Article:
By Yvette tenBerge
The audience of judges, lawyers and courthouse employees becomes hushed as Superior Court Judge Wayne L. Peterson approaches the bench. Although most of those in the crowd usually come to court to witness its "trials and tribulations," on Friday, August 17 they gathered to honor 80 year-old Ramiro "Rayme" M. Medina, the recently retired notary public and "unofficial court ambassador" who donated 25 years of volunteer assistance to visitors to the 220 West Broadway building.
Sounds of muffled emotion came from the crowd as Judge Peterson read aloud from a plaque to be installed near Mr. Medina's old "office" &SHY; a stand across from the information booth in the courthouse lobby. Having expressed his own "deep appreciation" for the man who greeted him every morning, bright and early, "singing like a bird," Judge Peterson was followed by virtually every person in the room as they, too stood up to thank Mr. Medina personally for touching their own lives.
Although it is not unusual for a long-time employee or volunteer to be recognized for his contributions, it is unusual to find someone whose kindness and love for humanity causes people from all walks of life, to stop their frantic pace to simply say thank you.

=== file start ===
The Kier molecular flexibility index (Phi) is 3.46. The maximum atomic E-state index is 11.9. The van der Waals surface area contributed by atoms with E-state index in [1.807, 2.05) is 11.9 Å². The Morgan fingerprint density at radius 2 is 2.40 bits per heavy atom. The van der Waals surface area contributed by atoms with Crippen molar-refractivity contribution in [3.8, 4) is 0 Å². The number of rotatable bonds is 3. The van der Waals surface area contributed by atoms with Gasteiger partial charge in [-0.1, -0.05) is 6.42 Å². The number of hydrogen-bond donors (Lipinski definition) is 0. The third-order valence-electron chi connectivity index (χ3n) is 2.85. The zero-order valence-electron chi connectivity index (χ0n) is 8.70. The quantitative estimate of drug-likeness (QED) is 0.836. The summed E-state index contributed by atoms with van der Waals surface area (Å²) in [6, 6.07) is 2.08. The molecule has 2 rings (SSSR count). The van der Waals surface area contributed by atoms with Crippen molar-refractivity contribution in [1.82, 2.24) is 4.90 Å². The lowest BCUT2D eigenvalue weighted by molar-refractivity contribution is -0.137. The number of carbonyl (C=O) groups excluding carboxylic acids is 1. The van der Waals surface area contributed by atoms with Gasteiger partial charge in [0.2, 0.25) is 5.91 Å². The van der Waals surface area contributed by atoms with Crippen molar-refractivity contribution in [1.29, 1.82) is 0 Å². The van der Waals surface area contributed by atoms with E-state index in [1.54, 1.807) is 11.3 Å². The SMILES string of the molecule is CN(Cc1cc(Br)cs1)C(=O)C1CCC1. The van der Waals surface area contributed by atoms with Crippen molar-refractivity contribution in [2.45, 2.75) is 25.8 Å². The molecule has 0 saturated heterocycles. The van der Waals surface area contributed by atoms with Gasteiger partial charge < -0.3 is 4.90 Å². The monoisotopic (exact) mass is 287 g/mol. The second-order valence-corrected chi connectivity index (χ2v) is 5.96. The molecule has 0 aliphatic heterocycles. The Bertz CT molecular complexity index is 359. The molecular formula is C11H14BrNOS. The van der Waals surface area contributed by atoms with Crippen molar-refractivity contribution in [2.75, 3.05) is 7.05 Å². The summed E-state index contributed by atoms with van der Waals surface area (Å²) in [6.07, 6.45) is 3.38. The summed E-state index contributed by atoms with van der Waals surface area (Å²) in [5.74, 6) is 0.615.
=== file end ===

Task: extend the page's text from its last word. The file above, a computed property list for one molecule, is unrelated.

Ask Mr. Medina what all of the
fuss is about and he will shrug his shoulders, offer you a perplexed
look of wonder and tell you that he does not know. "I don't
feel like I did anything extraordinary. I was just doing my job
and being myself. It's not a big deal to help people and to be
nice to them," says Mr. Medina, sitting in his airy kitchen
wearing a gift from his children, a black ball cap with the words
"Papa Loco" embroidered above the rim. "I don't
feel like I really deserve the award, but they gave it to me,
and I'm going to take it."
Mr. Medina has worked since 1976 as a notary public, serving as a witness to people signing affidavits, depositions, bank loans and other legal and real estate documents. He has also served as a voter registration officer, signing up an estimated 20,000 potential voters. Mr. Medina can say that he was just "doing his job," but the acts for which he is remembered and the attitude that he brings to everything that he does prove that he did much more than that.